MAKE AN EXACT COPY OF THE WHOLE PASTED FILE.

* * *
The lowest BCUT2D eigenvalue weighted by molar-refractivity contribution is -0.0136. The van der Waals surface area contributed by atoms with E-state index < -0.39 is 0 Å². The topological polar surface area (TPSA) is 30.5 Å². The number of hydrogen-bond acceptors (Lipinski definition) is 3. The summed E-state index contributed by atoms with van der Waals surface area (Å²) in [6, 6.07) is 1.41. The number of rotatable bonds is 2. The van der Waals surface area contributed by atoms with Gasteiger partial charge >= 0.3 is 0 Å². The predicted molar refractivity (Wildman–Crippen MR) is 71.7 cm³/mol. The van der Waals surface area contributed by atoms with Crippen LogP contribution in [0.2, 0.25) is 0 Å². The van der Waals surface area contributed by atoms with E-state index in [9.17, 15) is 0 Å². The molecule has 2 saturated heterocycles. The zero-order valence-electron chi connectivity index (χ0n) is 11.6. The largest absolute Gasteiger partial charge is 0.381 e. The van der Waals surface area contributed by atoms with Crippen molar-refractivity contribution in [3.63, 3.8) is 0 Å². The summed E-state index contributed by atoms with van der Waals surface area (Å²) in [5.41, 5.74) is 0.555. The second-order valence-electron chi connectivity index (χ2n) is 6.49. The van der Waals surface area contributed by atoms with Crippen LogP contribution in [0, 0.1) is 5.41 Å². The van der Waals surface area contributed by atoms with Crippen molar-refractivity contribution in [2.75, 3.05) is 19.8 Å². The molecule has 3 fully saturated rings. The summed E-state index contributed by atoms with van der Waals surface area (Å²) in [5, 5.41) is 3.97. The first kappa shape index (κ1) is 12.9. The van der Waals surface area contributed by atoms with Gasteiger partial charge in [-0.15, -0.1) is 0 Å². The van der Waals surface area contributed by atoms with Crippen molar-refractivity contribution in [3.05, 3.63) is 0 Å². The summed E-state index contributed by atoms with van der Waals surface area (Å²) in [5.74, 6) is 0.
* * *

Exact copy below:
The lowest BCUT2D eigenvalue weighted by molar-refractivity contribution is -0.0136. The van der Waals surface area contributed by atoms with E-state index < -0.39 is 0 Å². The topological polar surface area (TPSA) is 30.5 Å². The number of hydrogen-bond acceptors (Lipinski definition) is 3. The summed E-state index contributed by atoms with van der Waals surface area (Å²) in [6, 6.07) is 1.41. The number of rotatable bonds is 2. The van der Waals surface area contributed by atoms with Gasteiger partial charge >= 0.3 is 0 Å². The predicted molar refractivity (Wildman–Crippen MR) is 71.7 cm³/mol. The van der Waals surface area contributed by atoms with Crippen LogP contribution in [0.2, 0.25) is 0 Å². The van der Waals surface area contributed by atoms with E-state index in [9.17, 15) is 0 Å². The molecule has 2 saturated heterocycles. The zero-order valence-electron chi connectivity index (χ0n) is 11.6. The largest absolute Gasteiger partial charge is 0.381 e. The van der Waals surface area contributed by atoms with Crippen molar-refractivity contribution in [3.63, 3.8) is 0 Å². The summed E-state index contributed by atoms with van der Waals surface area (Å²) in [5.41, 5.74) is 0.555. The second-order valence-electron chi connectivity index (χ2n) is 6.49. The van der Waals surface area contributed by atoms with Crippen LogP contribution in [0, 0.1) is 5.41 Å². The van der Waals surface area contributed by atoms with Crippen molar-refractivity contribution in [2.75, 3.05) is 19.8 Å². The molecule has 3 fully saturated rings. The summed E-state index contributed by atoms with van der Waals surface area (Å²) in [5, 5.41) is 3.97. The first kappa shape index (κ1) is 12.9. The van der Waals surface area contributed by atoms with Gasteiger partial charge in [-0.15, -0.1) is 0 Å². The van der Waals surface area contributed by atoms with Crippen molar-refractivity contribution in [3.05, 3.63) is 0 Å². The summed E-state index contributed by atoms with van der Waals surface area (Å²) in [5.74, 6) is 0.